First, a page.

Few assets are more essential to community health and growth than the local public schools.
Schools have the power to ignite innovation in their communities. Thereby, when schools prosper, so do their local communities.
Sadly, too many community members are choosing to leave their local schools. Under the guise of improving school performance, the now defunct No Child Left Behind Act sought to give students the option of transferring outside of “low-performing” schools, primarily based on standardized test results.
The message was clear: If your schools do not have strong test scores and are considered low performing, you have the option to move out. In my work with economically challenged communities, I saw mostly successful students and engaged parents flee their schools and communities.
Moving out of school neighborhoods and communities is not the answer. My position has always been clear on the relationship between schools and communities: Schools are the epicenter of neighborhoods and communities. A strong school contributes to the success of a strong community.
If schools are not working, we need to invest in fixing them, not fleeing them. Schools grow and thrive when the community takes interest and action, and assumes responsibility along with teachers and leaders who work to make them better.
Moving students and families out of local neighborhoods results in communities that do not function, and eventually fail.
How can local schools contribute to community improvement? Generation All, an organization to revitalize neighborhood schools in Chicago, makes clear why schools power vibrant communities.
1.) Strong schools attract families and businesses, which boosts the local economy and drives population growth. Strong neighborhood schools attract families looking for an affordable, top-quality education for their children.
2.) Families build better relationships with other families in their community through their schools, which builds cohesion and trust. Families become interwoven through their strong neighborhood public schools.
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3.) When students attend a school near their home, families can more easily connect with teachers and contribute as school volunteers and leaders. This is due to the school’s accessibility. The closer a student lives to their school, the more access parents and others have to the resources at that school.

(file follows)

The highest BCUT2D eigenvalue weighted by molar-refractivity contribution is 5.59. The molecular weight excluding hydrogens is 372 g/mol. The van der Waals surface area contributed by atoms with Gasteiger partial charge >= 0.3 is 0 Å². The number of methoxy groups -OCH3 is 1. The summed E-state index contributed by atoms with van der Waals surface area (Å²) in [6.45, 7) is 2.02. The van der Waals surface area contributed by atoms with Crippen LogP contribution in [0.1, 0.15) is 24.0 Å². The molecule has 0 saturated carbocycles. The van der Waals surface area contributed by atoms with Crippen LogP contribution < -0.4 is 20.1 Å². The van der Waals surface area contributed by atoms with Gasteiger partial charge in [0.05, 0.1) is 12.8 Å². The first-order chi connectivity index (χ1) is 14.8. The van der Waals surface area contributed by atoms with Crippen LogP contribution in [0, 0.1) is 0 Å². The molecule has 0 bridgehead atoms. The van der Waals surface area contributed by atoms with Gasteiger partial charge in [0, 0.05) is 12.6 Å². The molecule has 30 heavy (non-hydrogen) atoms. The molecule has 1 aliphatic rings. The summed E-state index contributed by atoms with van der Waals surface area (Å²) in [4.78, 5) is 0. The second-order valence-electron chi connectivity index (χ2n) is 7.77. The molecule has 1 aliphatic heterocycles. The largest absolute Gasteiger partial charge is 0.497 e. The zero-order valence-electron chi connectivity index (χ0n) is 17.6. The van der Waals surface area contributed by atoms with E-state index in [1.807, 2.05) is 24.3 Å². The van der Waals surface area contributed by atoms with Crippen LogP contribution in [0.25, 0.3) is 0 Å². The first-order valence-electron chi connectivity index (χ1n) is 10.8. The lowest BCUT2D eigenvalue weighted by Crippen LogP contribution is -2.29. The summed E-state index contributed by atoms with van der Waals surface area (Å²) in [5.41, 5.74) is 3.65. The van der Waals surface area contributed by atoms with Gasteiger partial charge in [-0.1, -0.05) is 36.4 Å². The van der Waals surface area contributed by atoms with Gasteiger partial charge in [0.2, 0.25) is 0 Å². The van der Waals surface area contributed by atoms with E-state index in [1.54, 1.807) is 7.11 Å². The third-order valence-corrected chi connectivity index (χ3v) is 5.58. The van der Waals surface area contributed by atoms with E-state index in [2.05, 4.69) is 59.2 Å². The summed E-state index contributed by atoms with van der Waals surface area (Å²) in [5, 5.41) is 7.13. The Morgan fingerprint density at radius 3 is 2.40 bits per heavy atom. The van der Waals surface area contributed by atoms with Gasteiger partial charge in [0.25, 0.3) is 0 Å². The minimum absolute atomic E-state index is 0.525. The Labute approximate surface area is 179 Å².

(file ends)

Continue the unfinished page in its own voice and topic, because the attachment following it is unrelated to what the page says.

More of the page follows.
4.) More and more, local schools function like community centers, offering opportunities to improve the health and wellbeing of nearby residents. Strong neighborhood schools attract positive attention from all over the community.
Struggling schools only achieve success when leaders understand how the unique assets of their neighborhood and communities support their schools. In our recent book on the emerging role of the superintendent, Dr. Sally Zepeda and I identify how superintendents and school leaders can help lead community involvement.
Take a few minutes to self-assess the vibrancy of your school and its relationship to its community. How does your community fare? Rate yourself (yes or no) on leading your community’s engagement with your schools.
___1) Community members embrace the need to challenge every student, so they have choice once they graduate from high school.
___2) Community members believe that they have a responsibility for youth development so students can navigate social perils.
___3) Community members are involved in student activities outside of the school day to activate their curiosity.
___4) Community members get involved in their school to share their knowledge and wisdom.
___5) Community members support their schools and access community assets to support every student.
___6) Community members see the potential in every child.
___7) Community members engage through modeling expected behaviors as adults.
___8) Community members engage with their school system and understand that educating all children needs to be the mission of their community.
Reflect for a few minutes on this self-assessment. What is the relationship between your community and your school district or school?
Educational leaders must demonstrate leadership in their communities. Schools and communities are not separate, but rather share a symbiotic relationship. They need each other to be successful, both now and into the future.
For more insight into the emerging role of leaders, read The Emerging Work of Today’s Superintendent: Leading Schools and Communities to Educate All Children. Dr. Philip D. Lanoue and Dr. Sally J. Zepeda’s goal in writing this book published by Rowman & Littlefield, and as a joint publication with AASA, is to engage superintendents and leaders by asking different questions about their roles in leading schools and communities.